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J Am Acad Dermatol. 2008 Aug;59(2):179-206; quiz 207-8. doi: 10.1016/j.jaad.2008.05.001.

Kaposi sarcoma: a continuing conundrum.

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  • 1Department of Dermatology, New Jersey Medical School, Newark, New Jersey 07103-2714, USA. roschwar@cal.berkeley.edu

Abstract

Kaposi sarcoma (KS) remains a challenge. Its classic or Mediterranean form tends to be benign. In transplant recipients it may be less so. As part of the AIDS pandemic, of which it was an original defining component, it may be life-threatening. It is due to human herpesvirus-8, which is necessary but not sufficient to produce the disease. KS has a low prevalence in the general population of the United States and United Kingdom, with an intermediate rate in Italy and Greece, and a high one in parts of Africa. In Italy, hot spots include its southern regions, the Po River Valley, and Sardinia, possibly related to a high density of blood-sucking insects. An important challenge is to treat KS patients without immunocompromising them. The potential of effective anti-herpes virus therapy and the use of sirolimus in transplantation recipients have added new opportunities for KS prevention.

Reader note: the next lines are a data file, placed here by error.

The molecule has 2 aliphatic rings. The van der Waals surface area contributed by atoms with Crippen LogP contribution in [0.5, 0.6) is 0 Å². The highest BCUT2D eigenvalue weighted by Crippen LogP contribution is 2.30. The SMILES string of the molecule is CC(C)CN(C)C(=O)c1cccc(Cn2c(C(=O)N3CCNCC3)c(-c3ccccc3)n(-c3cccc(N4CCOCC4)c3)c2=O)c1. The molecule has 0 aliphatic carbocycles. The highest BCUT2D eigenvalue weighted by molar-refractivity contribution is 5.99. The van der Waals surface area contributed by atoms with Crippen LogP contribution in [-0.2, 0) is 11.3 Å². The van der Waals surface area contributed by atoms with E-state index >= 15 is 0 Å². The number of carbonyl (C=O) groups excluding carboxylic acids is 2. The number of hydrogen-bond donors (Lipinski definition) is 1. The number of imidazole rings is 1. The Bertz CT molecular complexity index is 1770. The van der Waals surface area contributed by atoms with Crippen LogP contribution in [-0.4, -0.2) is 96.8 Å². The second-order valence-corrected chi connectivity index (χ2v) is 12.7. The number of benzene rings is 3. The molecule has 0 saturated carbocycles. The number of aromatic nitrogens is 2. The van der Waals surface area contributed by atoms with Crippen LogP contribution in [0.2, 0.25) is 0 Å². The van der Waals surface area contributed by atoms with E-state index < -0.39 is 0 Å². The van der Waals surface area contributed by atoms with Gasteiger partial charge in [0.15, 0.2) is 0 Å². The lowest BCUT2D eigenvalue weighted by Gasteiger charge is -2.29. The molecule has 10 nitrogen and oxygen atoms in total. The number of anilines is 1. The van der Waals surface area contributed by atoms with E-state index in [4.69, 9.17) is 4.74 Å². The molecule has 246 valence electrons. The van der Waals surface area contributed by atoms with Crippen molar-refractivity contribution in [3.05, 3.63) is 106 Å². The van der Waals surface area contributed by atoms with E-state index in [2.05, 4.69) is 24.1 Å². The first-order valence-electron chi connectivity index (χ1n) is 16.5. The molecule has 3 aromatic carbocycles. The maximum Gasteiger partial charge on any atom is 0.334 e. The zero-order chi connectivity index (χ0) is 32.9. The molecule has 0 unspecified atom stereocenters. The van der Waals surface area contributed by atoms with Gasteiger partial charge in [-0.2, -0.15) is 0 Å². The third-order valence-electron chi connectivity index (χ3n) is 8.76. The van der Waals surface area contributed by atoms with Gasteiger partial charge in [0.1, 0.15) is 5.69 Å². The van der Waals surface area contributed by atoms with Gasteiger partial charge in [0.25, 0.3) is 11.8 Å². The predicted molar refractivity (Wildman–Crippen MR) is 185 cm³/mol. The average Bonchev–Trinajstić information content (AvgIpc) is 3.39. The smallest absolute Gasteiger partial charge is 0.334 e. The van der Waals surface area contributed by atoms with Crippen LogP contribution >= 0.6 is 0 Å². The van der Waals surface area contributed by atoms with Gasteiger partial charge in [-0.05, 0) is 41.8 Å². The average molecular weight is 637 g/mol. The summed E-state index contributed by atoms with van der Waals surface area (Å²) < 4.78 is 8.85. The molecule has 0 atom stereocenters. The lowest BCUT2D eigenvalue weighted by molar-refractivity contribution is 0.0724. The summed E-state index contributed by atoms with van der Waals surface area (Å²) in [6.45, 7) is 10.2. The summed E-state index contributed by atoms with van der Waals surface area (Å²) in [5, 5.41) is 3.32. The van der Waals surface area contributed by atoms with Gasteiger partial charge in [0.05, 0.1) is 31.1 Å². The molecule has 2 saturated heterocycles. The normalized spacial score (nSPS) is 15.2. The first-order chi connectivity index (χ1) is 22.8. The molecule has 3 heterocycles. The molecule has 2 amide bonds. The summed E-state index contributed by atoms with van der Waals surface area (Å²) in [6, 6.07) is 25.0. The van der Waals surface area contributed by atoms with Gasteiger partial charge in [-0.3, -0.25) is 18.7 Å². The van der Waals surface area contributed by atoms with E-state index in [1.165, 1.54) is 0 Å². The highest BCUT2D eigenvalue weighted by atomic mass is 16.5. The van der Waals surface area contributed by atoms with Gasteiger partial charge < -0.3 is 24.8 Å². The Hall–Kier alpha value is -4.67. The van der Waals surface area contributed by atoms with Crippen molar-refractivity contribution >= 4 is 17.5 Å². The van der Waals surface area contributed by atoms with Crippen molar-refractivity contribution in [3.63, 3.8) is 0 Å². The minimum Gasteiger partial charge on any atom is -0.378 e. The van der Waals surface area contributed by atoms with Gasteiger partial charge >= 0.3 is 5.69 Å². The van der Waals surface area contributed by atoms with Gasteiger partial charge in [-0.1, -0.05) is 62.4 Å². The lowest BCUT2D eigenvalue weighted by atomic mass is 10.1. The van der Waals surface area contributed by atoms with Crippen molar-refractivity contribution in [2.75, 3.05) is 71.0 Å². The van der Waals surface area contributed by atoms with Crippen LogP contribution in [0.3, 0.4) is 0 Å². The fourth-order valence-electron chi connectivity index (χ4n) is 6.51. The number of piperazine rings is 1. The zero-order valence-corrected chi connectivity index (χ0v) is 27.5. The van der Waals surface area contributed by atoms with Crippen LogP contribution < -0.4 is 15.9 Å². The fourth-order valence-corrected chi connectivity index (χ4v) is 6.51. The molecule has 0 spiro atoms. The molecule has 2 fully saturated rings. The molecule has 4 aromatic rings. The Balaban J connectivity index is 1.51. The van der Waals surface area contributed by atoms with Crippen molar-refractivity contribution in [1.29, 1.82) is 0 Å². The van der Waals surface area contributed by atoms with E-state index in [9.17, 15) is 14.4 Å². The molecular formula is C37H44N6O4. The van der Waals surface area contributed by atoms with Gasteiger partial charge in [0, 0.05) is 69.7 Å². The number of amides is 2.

LEARNING OBJECTIVES:

At the conclusion of this learning activity, participants should be able to provide the most recent information about Kaposi sarcoma in the context in which it occurs. Its classic or Mediterranean form, its pattern in transplant recipients and others iatrogenically immunosuppressed, and its occurrence as a potentially life-threatening part of the AIDS pandemic will be stressed. Its etiology and transmission will be discussed in detail to facilitate understanding of Kaposi sarcoma and of human herpesvirus-8 infection in the general population of the United States and United Kingdom, in Italy and Greece, and in certain parts of Africa. Its therapy, including the concept of doing it without immunocompromising the patient, will be stressed. New opportunities for Kaposi sarcoma prevention will also be discussed.

PMID:
18638627
[PubMed - indexed for MEDLINE]
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